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Woodstove in rental house - who's responsible for cleaning?

Post in 'The Hearth Room - Wood Stoves and Fireplaces' started by stek, Feb 11, 2011.

  1. Loco Gringo

    Loco Gringo Feeling the Heat

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    We rent our home and I take full responsibility for the stove, the maintenance of it, and I split all of my wood. Well I did just buy a truck load cuz I was worried about running out. This man could just forbid us from burning and leave us to heat with a heat pump which gives virtually no heat esp under 30 degrees. As well as a $300+ a month power bill. I see this Buck as a luxury as well as a huge savings and Im so thankfull for that. On the same token, we rent a house in another state and its been a nighmare untill a property manager was incorporated, but thats a different story. Bottom line is take responsibility for your own actions and appreciate what you have.
    Stek, I personally would tell them that it is out of commission indefinately due to safety concerns and that they should resort to using the electric heat source that is still functional. I have no sympathy for dependent deadbeats.

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  2. stek

    stek New Member

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    Gringo, want to move to WA state? =) When I have rented homes with stoves I have taken the same tack - saw it as a luxury and looked after it as my own responsibility.

    In all fairness these have been great tenants, if a little high maintenance. (I've had bad ones to teach me the difference) According to them they have heated with wood their whole lives so I thought we were on the same page.

    I think what I'll do is pay to have it cleaned this time then write up an addendum to the lease to spell out the terms under which we will allow continued use of the stove. Their lease is up in April so if they don't think it's fair neither of us will be stuck.
  3. Loco Gringo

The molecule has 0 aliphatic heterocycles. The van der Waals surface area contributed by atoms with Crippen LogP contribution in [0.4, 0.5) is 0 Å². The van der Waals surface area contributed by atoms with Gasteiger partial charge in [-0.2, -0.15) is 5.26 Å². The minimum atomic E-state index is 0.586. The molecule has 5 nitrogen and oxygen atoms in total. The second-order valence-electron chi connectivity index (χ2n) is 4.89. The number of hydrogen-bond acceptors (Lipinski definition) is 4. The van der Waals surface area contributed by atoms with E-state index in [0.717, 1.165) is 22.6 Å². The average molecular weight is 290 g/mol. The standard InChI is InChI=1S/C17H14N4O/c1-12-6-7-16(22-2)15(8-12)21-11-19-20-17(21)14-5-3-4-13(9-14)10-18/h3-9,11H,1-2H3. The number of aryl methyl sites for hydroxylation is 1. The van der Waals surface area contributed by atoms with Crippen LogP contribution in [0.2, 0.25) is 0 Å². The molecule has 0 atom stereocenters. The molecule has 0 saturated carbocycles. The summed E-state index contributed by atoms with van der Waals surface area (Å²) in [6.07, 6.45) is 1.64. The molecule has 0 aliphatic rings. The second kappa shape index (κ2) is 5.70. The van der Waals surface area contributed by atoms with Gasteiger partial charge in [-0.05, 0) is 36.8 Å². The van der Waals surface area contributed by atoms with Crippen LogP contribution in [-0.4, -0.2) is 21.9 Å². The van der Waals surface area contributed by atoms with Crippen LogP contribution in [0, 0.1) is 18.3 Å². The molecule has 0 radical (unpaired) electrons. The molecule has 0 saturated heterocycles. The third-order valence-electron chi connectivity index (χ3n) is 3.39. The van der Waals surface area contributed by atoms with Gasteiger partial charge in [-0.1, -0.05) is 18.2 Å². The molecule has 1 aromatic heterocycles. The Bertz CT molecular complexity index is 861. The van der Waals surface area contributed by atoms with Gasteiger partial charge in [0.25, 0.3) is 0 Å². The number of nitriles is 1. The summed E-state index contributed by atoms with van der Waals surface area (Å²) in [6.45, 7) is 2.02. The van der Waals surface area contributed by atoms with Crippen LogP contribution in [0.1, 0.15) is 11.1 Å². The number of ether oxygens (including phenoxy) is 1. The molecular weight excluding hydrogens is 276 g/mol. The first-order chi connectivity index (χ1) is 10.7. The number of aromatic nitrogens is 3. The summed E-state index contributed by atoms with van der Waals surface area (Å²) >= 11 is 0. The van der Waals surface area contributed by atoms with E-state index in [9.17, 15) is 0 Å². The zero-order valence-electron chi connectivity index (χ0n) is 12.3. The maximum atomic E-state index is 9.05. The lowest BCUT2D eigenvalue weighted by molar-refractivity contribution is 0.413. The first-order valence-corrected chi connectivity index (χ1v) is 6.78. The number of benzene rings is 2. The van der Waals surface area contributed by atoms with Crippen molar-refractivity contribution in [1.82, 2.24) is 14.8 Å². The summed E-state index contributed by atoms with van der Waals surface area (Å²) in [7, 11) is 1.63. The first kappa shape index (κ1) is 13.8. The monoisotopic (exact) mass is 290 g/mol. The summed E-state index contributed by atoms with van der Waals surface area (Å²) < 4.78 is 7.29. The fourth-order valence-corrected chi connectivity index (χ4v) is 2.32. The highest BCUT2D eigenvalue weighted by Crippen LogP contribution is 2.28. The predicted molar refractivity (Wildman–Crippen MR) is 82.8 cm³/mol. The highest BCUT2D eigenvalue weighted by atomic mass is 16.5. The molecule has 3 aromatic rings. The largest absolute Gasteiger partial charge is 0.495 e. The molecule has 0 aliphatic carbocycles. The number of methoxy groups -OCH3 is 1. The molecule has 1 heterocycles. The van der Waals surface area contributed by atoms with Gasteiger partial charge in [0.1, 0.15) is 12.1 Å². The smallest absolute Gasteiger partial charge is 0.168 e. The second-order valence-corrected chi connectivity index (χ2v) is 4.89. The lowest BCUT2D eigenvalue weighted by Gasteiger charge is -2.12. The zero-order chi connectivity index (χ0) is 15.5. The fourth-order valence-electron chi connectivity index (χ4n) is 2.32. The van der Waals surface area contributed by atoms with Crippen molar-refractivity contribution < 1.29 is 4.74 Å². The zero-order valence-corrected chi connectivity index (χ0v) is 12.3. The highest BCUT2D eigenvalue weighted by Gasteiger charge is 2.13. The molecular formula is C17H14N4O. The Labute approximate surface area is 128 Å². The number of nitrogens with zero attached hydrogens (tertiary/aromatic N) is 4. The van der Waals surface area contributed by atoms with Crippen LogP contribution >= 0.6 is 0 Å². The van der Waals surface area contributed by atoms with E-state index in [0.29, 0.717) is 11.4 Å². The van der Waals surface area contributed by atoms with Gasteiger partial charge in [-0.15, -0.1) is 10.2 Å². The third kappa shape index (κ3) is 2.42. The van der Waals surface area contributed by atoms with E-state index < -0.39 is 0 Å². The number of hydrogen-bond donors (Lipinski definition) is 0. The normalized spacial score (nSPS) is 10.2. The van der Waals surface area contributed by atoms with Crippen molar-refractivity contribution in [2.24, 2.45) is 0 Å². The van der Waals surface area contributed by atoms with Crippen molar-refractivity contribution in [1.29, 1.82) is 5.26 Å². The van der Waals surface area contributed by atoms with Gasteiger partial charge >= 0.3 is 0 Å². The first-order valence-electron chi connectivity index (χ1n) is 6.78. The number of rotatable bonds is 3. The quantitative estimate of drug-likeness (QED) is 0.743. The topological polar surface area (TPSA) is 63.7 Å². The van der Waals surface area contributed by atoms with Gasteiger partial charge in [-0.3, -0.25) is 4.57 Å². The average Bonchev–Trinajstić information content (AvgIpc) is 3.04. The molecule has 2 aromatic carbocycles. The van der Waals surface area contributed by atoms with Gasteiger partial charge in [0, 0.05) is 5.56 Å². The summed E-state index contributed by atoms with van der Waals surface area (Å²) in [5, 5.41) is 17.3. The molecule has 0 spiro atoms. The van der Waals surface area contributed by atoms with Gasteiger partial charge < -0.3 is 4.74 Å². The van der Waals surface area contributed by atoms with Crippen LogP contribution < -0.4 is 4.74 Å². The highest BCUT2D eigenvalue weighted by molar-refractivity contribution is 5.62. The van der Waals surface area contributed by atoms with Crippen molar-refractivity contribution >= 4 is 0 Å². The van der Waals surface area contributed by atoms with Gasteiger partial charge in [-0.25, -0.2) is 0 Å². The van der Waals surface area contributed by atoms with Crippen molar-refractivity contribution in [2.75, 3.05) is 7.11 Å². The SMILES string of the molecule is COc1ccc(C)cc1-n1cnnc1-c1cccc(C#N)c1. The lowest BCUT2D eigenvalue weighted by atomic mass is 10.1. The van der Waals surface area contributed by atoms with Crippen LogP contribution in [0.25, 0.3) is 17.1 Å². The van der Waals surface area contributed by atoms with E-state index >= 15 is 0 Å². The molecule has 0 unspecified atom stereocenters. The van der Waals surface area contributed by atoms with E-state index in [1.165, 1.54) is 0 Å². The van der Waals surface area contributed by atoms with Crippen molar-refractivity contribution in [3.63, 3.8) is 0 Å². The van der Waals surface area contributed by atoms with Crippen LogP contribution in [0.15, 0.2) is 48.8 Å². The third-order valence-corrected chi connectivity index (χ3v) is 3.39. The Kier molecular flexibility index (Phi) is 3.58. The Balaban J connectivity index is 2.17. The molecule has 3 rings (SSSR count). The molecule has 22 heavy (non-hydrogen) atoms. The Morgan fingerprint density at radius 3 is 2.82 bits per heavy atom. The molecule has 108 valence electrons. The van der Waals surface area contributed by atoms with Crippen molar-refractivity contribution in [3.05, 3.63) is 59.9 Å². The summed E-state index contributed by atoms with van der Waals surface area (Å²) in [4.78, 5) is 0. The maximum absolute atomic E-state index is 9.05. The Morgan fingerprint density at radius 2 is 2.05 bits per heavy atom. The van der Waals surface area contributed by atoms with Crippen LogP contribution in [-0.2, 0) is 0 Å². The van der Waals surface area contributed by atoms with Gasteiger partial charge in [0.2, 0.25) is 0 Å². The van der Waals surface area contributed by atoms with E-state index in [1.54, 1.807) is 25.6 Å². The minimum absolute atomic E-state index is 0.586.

Loco Gringo Feeling the Heat

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    I deal with people all day at work that stand strong with burning "green" wood. They just dont know much more than the little world that theyve lived in all of their life. If thats what grandpa did, then thats the best way to do it. Maybe you could educate them a little and help the both of you?
  4. DBoon

    DBoon Minister of Fire

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    Loc:
    Central NY
    I am a landlord with two rental properties. Never in a million years would I consider having a wood stove in a rental property. I've put clauses in my leases telling tenants that they cannot use the fireplace. Very few people really understand all the caveats of proper wood burning, and the time to figure that out is not after they have just burned your investment down.

    Remove the wood stove permanently, clean the flue pipe, and block it off. If they don't like it, find another tenant.
  5. gzecc

    gzecc Minister of Fire

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    NNJ
    Its like letting the tenant use your car you left there. I would never do it. Is it listed on the lease aggreement? I personally would lock it somehow to prevent usage.
  6. Extremebison

    Extremebison New Member

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    I don't think it's a good idea putting a wood stove in a rental. I got one in my rental cabin, as primary heat. But I provide the wood for the stove and just include it in my rent. This way I pay myself for cutting firewood. Also I know what is going in the stove ands it's properly seasoned. Also I maintain the stove, sweep the chimney and so on. I never had a problem this way.
  7. Jimbob

    Jimbob New Member

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    If I had a rental property, I'd pull the stove out and block the chimney.
  8. Kenster

    Kenster Minister of Fire

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    What Shari said. I've owned several rental houses over the years (not any more!) I can't imagine ever putting a wood stove in one.